Women’s basketball: Smith College turns its attention to Wartburg in second consecutive NCAA Division 3 Final Four appearance

Smith College guard Hannah Martin (22) drives the ball under pressure from WPI defender Emmy Allyn (34) earlier this season at Ainsworth Gymnasium in Northampton.

Smith College guard Hannah Martin (22) drives the ball under pressure from WPI defender Emmy Allyn (34) earlier this season at Ainsworth Gymnasium in Northampton. STAFF PHOTO/DAN LITTLE

Smith College forward Sofia Rosa (15) puts in a layup against WPI earlier this season at Ainsworth Gymnasium in Northampton.

Smith College forward Sofia Rosa (15) puts in a layup against WPI earlier this season at Ainsworth Gymnasium in Northampton. STAFF PHOTO/DAN LITTLE


Staff Writer

Published: 03-13-2024 1:52 PM

Trailing by one point with under five minutes left in the game, the Smith College women’s basketball team found itself in an unfamiliar situation.

It wasn’t the fact that the Pioneers were trailing in the fourth quarter of an NCAA Division 3 Elite Eight game last Saturday, it was the fact that they were shooting below 35 percent and still had a chance to win. For a team whose success typically predicates on its performance on the offensive end, Smith had to get the job done in a different way on the road against Bowdoin if it wanted to reach a second straight Final Four.

Smith held Bowdoin – the No. 1 seed in their pod – to just three points over the final four minutes and 28 seconds of game time, and senior Jesse Ruffner scored or assisted on all nine of the Pioneers’ points over that same span as they defeated Bowdoin, 52-47.

Wartburg (Iowa) awaits Smith College in the Division 3 Final Four with a trip to the Pioneers’ first-ever national championship game on the line. That contest tips off at 5 p.m. on Thursday in Columbus, Ohio.

“We tried to eliminate some of those easy points – transition looks, straight line drives, which their guards were really good at,” Smith head coach Lynn Hersey said. “Our defensive game plan was a good one, and our team executed at a really high clip for all four quarters. I think we won the game with our defense.”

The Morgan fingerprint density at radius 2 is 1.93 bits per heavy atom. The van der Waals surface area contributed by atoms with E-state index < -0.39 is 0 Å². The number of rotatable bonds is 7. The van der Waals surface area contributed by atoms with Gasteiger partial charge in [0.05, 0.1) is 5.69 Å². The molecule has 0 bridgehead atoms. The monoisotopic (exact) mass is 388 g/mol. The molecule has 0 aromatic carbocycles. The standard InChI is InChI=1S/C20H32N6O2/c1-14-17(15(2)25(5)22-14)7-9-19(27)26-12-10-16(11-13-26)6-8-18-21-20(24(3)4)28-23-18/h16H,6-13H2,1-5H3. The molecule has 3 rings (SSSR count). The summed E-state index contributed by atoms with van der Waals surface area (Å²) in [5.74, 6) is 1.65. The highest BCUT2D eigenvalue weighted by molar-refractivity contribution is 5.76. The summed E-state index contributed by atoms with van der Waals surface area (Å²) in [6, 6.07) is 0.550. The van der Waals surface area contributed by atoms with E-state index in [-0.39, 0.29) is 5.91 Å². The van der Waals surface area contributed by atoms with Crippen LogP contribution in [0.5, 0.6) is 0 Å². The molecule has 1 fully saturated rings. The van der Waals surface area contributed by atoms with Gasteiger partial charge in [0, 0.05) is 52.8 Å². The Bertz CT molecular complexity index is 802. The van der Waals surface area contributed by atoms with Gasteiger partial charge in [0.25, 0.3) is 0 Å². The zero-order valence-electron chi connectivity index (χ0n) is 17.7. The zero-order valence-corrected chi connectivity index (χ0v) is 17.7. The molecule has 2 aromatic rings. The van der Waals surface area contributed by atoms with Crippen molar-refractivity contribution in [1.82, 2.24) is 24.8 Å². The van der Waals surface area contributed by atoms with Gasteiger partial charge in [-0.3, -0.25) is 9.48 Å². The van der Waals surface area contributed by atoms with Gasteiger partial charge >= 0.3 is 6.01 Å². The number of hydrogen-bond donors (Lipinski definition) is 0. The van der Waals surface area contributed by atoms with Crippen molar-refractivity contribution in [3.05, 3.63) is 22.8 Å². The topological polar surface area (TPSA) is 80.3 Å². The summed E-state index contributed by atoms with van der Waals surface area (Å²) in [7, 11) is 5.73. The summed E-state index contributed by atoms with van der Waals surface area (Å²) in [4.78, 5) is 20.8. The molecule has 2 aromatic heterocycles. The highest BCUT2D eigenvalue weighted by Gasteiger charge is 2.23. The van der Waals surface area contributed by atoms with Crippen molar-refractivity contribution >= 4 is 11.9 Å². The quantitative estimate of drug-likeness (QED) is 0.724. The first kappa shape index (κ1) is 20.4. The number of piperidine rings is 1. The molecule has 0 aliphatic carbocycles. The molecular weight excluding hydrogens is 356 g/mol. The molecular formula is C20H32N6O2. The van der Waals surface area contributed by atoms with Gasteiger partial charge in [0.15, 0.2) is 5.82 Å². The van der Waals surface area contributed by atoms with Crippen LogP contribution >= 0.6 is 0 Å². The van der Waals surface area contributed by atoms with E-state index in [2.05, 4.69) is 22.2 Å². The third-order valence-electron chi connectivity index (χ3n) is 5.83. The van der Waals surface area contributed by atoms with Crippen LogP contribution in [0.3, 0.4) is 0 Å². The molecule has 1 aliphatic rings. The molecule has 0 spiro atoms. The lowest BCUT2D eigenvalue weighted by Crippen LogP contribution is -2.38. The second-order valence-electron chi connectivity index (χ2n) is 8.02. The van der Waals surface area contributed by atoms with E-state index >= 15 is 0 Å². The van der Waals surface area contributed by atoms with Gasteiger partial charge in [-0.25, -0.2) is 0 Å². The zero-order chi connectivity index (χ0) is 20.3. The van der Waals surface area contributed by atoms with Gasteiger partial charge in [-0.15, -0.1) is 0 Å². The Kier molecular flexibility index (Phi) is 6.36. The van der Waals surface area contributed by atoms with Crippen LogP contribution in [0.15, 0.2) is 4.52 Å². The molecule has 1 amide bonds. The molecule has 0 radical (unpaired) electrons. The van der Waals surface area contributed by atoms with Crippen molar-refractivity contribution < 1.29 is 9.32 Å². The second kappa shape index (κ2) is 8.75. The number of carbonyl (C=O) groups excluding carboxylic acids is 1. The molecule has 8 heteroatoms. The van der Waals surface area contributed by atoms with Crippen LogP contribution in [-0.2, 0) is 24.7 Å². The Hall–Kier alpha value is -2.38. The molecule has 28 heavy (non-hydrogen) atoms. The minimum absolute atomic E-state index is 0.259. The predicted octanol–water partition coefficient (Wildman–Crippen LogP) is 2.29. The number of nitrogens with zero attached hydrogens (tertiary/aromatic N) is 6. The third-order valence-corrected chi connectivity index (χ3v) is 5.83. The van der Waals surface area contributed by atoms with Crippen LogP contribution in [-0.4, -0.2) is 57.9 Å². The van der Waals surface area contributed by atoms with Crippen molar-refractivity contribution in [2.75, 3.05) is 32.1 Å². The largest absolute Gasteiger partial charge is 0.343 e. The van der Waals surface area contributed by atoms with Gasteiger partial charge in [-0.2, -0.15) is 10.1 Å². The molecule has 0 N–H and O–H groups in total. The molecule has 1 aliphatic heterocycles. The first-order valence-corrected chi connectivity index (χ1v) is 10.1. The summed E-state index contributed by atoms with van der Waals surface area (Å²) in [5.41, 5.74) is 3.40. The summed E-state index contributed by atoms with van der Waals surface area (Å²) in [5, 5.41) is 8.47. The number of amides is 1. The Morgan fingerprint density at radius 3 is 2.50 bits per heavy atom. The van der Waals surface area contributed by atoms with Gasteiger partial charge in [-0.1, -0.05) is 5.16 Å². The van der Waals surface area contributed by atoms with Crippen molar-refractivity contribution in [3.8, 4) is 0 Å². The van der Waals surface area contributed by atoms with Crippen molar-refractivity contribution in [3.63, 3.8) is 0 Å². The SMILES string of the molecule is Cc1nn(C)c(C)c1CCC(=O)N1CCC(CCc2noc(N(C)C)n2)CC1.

The victory means Smith College is headed to back-to-back Final Fours one year removed from the program’s first ever trip. Hersey, who took the job in 2008, continues to strengthen the Pioneers’ case as one of the nation’s elite.

And after losing four key seniors from last season’s team, this year’s run only solidified that Smith College is en route to a dynasty. The Pioneers also had to win two games away from Ainsworth Gymnasium, defeating Wisconsin-Oshkosh (ranked in the top 15 for nearly the entire season) in the Sweet 16 and Bowdoin – in its own gym – in the Elite 8. During the 2022-23 Final Four run, they hosted all the way through until the semifinals.

Smith doesn’t rebuild. It reloads.

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“It’s a pretty impressive point to get to considering how much we lost from last year’s team,” Hersey said. “Offensively, minutes played, experience, all of those factors – to be able to come back with a group that, definitely still retained some experience and important positions, but had to bring in new players and develop a trust and a flow and a rhythm, that’s a hard thing to do. And then to go on the road for your Sweet 16 and Elite 8 games and win. I know we’re tough at home, but to beat Wisconsin and Bowdoin [on the road], that says a lot about the [program] having been in these moments before.”